I do not understand why anyone would pay to rent a cable modem/router from the cable company--it makes no financial sense (ok if you are only at that location for ~10 months or less the rental is cheaper). The only reason you have to have their cable modem/router is if you get phone service from them, though getting phone service from the cable company is just crazy (in my humble opinion).

If you have to use a cable company provided modem/router, buy your own router and put your network behind your router.

Comment Re:Open work environment is not a cure-all (Score 1) 420

Not a panopticon. The workers have private offices (with actual doors) and the boss is in a open area. A panopticon is designed such that a central point can monitor without the individuals knowing if they are being monitored at any given moment.

I toured the Eastern State Penitentiary and found the panopticon concept interesting from an efficiency point of view but creepy and dehumanizing.

Comment Open work environment is not a cure-all (Score 2) 420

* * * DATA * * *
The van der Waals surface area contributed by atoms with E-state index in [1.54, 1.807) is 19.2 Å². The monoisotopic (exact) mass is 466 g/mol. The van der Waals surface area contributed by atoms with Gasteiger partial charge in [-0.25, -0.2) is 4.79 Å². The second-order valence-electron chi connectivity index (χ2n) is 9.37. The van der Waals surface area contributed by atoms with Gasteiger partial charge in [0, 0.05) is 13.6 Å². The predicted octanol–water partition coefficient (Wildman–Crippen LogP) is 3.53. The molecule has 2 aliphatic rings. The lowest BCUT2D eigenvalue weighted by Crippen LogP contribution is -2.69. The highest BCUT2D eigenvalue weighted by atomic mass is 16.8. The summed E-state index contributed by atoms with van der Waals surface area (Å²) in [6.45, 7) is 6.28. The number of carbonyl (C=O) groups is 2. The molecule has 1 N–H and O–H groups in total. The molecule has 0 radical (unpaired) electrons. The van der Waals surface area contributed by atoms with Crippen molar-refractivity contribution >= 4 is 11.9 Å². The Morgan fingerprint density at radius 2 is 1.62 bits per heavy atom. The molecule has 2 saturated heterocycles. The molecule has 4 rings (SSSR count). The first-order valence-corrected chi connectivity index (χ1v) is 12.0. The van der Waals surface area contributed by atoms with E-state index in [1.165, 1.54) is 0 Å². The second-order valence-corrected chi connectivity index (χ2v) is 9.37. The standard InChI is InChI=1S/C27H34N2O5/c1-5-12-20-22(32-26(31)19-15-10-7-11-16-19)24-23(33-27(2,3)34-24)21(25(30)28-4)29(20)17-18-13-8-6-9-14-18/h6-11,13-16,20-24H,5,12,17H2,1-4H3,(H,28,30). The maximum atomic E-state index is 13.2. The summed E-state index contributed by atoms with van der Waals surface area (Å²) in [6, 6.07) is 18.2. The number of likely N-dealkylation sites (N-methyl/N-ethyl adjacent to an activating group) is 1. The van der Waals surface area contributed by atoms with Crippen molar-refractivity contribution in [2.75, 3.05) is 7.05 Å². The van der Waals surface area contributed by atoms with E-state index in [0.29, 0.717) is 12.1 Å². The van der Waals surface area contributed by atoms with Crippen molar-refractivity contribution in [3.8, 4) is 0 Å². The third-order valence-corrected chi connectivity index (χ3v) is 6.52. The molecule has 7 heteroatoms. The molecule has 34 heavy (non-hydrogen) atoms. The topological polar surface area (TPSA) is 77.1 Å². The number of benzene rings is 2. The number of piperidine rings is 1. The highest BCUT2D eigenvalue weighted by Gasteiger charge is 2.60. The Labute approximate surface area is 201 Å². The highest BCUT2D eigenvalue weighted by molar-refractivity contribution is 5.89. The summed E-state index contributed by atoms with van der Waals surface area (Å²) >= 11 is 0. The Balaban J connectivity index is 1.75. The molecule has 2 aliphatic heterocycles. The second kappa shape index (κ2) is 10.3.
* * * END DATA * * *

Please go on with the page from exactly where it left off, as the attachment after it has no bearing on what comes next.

Having worked in both an "open" environment and a "closed" work environment, I would have have to say that I prefer the closed environment. However, most of the work that I do involves focusing on a "task." In my case I define "task" as doing research, writing, analyzing, formulating options. When I need to interact, I go to the person I want to talk to our grab a group to discuss in an open area. I can see the value of an "open" environment in a watch center environment or where the quick dissemination of shared information is important. When I need to focus, the open environment was horrible because there was not barrier to interruption. I think most open environments are setup backwards: The boss has a private area and the workers have privacy. I think a better model has the boss in an open area with the workers in private areas. That allows for a smooth flow information to the boss and the workers can concentrate on the assigned task.

Machines have less problems. I'd like to be a machine. -- Andy Warhol